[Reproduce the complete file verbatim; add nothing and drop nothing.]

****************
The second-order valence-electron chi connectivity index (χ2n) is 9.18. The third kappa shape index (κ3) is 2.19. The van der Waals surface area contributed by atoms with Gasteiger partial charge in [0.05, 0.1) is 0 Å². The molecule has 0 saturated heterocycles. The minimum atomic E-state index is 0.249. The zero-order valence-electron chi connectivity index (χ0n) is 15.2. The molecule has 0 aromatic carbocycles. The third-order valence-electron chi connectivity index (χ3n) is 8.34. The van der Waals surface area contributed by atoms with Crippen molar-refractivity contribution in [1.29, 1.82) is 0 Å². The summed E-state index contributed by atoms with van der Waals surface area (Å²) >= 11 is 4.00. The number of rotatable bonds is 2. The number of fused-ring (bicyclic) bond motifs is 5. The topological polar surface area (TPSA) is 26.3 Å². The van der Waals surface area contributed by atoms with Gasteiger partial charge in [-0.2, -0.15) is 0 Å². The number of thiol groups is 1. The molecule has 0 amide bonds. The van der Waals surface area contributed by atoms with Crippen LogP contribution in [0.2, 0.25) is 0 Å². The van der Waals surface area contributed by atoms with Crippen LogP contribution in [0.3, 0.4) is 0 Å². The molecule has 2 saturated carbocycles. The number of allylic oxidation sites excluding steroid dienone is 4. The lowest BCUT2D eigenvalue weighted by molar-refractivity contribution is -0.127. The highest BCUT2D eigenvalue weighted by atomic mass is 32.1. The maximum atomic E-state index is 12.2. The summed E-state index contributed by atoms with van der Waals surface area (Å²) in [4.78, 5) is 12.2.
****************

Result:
The second-order valence-electron chi connectivity index (χ2n) is 9.18. The third kappa shape index (κ3) is 2.19. The van der Waals surface area contributed by atoms with Gasteiger partial charge in [0.05, 0.1) is 0 Å². The molecule has 0 saturated heterocycles. The minimum atomic E-state index is 0.249. The zero-order valence-electron chi connectivity index (χ0n) is 15.2. The molecule has 0 aromatic carbocycles. The third-order valence-electron chi connectivity index (χ3n) is 8.34. The van der Waals surface area contributed by atoms with Crippen molar-refractivity contribution in [1.29, 1.82) is 0 Å². The summed E-state index contributed by atoms with van der Waals surface area (Å²) >= 11 is 4.00. The number of rotatable bonds is 2. The number of fused-ring (bicyclic) bond motifs is 5. The topological polar surface area (TPSA) is 26.3 Å². The van der Waals surface area contributed by atoms with Gasteiger partial charge in [-0.2, -0.15) is 0 Å². The number of thiol groups is 1. The molecule has 0 amide bonds. The van der Waals surface area contributed by atoms with Crippen LogP contribution in [0.2, 0.25) is 0 Å². The van der Waals surface area contributed by atoms with Crippen LogP contribution in [0.3, 0.4) is 0 Å². The molecule has 2 saturated carbocycles. The number of allylic oxidation sites excluding steroid dienone is 4. The lowest BCUT2D eigenvalue weighted by molar-refractivity contribution is -0.127. The highest BCUT2D eigenvalue weighted by atomic mass is 32.1. The maximum atomic E-state index is 12.2. The summed E-state index contributed by atoms with van der Waals surface area (Å²) in [4.78, 5) is 12.2.